Tips on how to look after your vehicle while staying at home
With the over 70’s and those with underlying health conditions self-isolating and the rest of the country following the government advice to stay at home, many of us will be wondering how best to look after our cars.
Vehicles are not made for standing around for a long period of time unused, so here are a few things to check and do to keep your car roadworthy:
Most modern cars with a healthy battery will start to lose their charge in around 2 weeks but if there is any doubt about the condition of the battery then your vehicle should be started once a week just to be safe.
If you are able then connect your car’s battery to a mains-powered battery maintainer, if you can’t then your vehicle will need to be started and run for around 15 minutes. This will re-charge the battery and help keep the engine in good condition.
Never leave your vehicle unattended whilst running and keep any eye on instrument warning lights and the engine temperature gauge. It is also dangerous to run a car engine inside your house garage as the exhaust fumes can be toxic.
Electric vehicles and hybrids have 12-volt batteries, the same as conventional cars. However, they charge differently. Pressing the start button, so the ready light comes on, will operate the charging system. Doing this for 10 minutes once a week should keep the 12-volt battery topped up. Some electric and plug-in hybrid vehicles can maintain their 12-volt batteries if they’re plugged in to the mains charger. Check your vehicle handbook for details on this.
Tyres will go flat after a period of standing and may get flat spots so periodically move your car even just a few inches forwards or backwards so the vehicle is not sitting in the same spot on the tyre.
Tyre pressures should be checked approximately every 2 weeks and inflated if needed.
When a vehicle has been standing for a long period with the parking brake on, the brakes can seize. To prevent this, it’s good practice to release the parking brake and move the vehicle a short distance back and forth, at the same time as running the engine.
Don’t be alarmed if the brakes make a noise when applied for the first few times if the vehicle has not been used for a while, just drive carefully and test the brakes as soon as possible. Make sure you use your brakes for the first few miles to clean off any corrosion.
What if my car needs an MOT?
The government have granted vehicle owners a 6-month exemption from MOT testing from 30th March 2020.
Vehicles must be kept in a roadworthy condition, and garages will remain open for essential repair work. Be aware that drivers can still be prosecuted if driving unsafe vehicles.
Transport Secretary Grant Shapps said:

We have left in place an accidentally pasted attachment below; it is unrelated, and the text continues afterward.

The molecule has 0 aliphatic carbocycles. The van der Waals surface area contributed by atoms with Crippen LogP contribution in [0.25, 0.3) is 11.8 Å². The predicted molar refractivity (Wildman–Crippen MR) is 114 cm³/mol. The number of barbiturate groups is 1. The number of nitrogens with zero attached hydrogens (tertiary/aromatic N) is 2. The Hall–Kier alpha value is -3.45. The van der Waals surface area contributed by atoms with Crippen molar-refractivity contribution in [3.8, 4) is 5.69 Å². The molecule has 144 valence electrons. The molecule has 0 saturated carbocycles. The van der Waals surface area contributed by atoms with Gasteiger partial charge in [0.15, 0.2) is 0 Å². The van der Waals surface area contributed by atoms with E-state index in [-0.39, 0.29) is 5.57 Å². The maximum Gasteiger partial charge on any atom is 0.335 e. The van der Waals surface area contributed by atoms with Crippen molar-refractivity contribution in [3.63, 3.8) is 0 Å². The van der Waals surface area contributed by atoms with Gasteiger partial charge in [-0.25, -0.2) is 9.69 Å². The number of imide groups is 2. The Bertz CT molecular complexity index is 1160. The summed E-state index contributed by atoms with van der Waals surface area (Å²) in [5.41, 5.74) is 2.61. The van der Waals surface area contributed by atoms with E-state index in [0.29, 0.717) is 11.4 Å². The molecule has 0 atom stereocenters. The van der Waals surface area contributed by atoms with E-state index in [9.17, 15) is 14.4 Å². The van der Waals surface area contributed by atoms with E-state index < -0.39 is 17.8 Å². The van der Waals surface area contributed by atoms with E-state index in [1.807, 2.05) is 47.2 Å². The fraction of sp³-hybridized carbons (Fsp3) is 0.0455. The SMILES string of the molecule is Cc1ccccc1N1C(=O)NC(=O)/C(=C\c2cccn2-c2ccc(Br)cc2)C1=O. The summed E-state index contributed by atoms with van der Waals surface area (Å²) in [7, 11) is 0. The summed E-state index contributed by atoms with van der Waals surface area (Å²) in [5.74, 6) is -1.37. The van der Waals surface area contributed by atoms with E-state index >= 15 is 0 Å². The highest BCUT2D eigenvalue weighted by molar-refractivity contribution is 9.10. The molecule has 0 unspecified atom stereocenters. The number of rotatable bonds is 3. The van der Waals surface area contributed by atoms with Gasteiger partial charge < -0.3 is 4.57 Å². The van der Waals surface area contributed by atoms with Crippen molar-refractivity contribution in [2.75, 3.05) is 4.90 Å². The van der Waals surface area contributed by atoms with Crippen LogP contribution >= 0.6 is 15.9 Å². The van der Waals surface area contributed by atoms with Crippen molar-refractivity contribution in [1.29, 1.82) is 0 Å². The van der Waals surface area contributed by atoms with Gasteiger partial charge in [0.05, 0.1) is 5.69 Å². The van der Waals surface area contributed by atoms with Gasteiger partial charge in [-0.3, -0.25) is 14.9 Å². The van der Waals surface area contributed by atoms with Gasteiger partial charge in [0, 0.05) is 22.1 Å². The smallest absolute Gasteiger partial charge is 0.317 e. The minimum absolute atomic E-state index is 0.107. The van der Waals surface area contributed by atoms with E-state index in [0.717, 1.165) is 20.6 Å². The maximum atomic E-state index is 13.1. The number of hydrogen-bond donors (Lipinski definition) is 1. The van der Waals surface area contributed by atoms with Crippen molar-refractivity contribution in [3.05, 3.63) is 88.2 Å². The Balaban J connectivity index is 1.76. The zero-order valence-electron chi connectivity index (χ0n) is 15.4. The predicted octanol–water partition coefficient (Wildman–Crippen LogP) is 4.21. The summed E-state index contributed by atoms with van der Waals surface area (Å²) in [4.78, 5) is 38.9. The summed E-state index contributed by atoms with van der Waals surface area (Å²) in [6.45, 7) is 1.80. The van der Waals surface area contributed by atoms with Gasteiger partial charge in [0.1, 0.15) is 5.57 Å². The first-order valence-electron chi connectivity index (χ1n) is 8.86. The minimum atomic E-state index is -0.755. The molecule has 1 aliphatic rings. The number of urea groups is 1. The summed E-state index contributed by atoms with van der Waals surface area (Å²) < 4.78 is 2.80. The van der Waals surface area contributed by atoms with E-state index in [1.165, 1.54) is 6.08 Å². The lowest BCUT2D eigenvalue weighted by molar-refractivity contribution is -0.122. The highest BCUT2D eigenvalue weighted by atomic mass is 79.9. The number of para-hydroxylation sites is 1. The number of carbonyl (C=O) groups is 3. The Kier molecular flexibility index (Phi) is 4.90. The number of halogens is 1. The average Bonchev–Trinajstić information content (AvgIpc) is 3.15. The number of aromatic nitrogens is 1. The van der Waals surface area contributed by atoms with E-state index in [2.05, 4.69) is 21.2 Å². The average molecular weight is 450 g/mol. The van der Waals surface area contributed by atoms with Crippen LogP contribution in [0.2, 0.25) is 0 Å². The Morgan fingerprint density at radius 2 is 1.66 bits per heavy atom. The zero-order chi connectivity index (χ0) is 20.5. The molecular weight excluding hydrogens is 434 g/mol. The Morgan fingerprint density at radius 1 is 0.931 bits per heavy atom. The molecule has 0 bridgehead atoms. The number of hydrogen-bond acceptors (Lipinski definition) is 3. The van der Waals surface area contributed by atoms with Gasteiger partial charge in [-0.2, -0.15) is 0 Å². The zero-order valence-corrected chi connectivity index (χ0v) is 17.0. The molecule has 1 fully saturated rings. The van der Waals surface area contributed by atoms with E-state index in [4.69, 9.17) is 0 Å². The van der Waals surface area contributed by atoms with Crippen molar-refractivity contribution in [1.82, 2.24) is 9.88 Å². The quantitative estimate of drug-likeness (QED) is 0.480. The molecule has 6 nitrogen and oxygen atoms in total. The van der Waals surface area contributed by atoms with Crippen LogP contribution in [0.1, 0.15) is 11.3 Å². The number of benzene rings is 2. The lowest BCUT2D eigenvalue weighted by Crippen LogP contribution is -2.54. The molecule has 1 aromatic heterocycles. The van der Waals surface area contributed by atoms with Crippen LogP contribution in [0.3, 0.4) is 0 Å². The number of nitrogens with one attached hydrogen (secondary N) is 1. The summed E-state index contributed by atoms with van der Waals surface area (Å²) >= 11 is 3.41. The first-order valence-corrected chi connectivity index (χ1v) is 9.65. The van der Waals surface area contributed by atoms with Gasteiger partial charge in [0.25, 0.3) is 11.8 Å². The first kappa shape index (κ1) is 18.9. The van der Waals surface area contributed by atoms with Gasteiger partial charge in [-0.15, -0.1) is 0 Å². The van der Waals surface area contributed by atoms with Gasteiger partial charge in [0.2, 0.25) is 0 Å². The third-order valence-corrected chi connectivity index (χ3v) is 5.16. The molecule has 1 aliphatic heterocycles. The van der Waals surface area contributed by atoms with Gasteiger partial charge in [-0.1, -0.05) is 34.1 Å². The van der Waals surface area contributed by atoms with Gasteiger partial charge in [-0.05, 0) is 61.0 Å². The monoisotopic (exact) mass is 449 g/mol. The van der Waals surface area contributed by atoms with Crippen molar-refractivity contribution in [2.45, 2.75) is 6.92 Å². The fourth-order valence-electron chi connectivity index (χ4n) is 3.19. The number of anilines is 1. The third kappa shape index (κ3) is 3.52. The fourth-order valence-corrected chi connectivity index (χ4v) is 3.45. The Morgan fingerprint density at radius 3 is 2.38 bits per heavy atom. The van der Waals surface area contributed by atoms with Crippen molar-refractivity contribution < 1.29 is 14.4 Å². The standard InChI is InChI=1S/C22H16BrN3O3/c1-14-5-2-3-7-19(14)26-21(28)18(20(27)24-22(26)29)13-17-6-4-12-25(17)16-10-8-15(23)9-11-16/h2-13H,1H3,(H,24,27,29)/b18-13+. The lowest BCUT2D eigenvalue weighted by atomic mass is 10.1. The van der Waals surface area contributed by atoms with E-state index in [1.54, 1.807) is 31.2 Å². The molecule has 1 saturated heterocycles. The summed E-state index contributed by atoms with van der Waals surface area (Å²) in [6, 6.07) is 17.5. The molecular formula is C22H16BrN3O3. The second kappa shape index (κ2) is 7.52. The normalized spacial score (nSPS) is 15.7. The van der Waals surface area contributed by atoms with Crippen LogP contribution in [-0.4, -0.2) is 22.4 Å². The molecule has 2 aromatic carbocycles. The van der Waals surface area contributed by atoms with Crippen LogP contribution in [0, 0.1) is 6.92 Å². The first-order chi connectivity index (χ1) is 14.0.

“We must ensure those on the frontline of helping the nation combat COVID-19 are able to do so.
Allowing this temporary exemption from vehicle testing will enable vital services such as deliveries to continue, frontline workers to get to work, and people to get essential food and medicine.
People should stay at home and avoid travel. The only reasons people should leave their homes is set out in the government guidance”
Keep your insurance
Remember that even if you’re not using it, you’ll still have to insure your car unless you make a Statutory Off Road Notification (SORN). You can only make a SORN if the car’s being kept off the road.
Don’t forget your service
It is good practice to arrange a full service once you start using your car regularly again.
Melina - Assistant Editor
Latest posts by Melina - Assistant Editor (see all)
- Would you be happy to accept a jab after midnight? - January 15, 2021
- Beetroot soup - January 15, 2021
- Are you embracing the latest stay at home fashion trend? - January 14, 2021
- A few of our favourite performances by the late, great Fred Astaire - January 14, 2021
- Old-fashioned fizzy pop - January 13, 2021
Leave a Comment!
Community Terms & Conditions
These content standards apply to any and all material which you contribute to our site (contributions), and to any interactive services associated with it.
You must comply with the spirit of the following standards as well as the letter. The standards apply to each part of any contribution as well as to its whole.
be accurate (where they state facts); be genuinely held (where they state opinions); and comply with applicable law in the UK and in any country from which they are posted.
Contributions must not:
contain any material which is defamatory of any person; or contain any material which is obscene, offensive, hateful or inflammatory; or promote sexually explicit material; or promote violence; promote discrimination based on race, sex, religion, nationality, disability, sexual orientation or age; or infringe any copyright, database right or trade mark of any other person; or be likely to deceive any person; or be made in breach of any legal duty owed to a third party, such as a contractual duty or a duty of confidence; or promote any illegal activity; or be threatening, abuse or invade another’s privacy, or cause annoyance, inconvenience or needless anxiety; or be likely to harass, upset, embarrass, alarm or annoy any other person; or be used to impersonate any person, or to misrepresent your identity or affiliation with any person; or give the impression that they emanate from us, if this is not the case; or advocate, promote or assist any unlawful act such as (by way of example only) copyright infringement or computer misuse.
Nurturing a safe environment
Our Silversurfers community is designed to foster friendships, based on trust, honesty, integrity and loyalty and is underpinned by these values.
We don't tolerate swearing, and reserve the right to remove any posts which we feel may offend others... let's keep it friendly!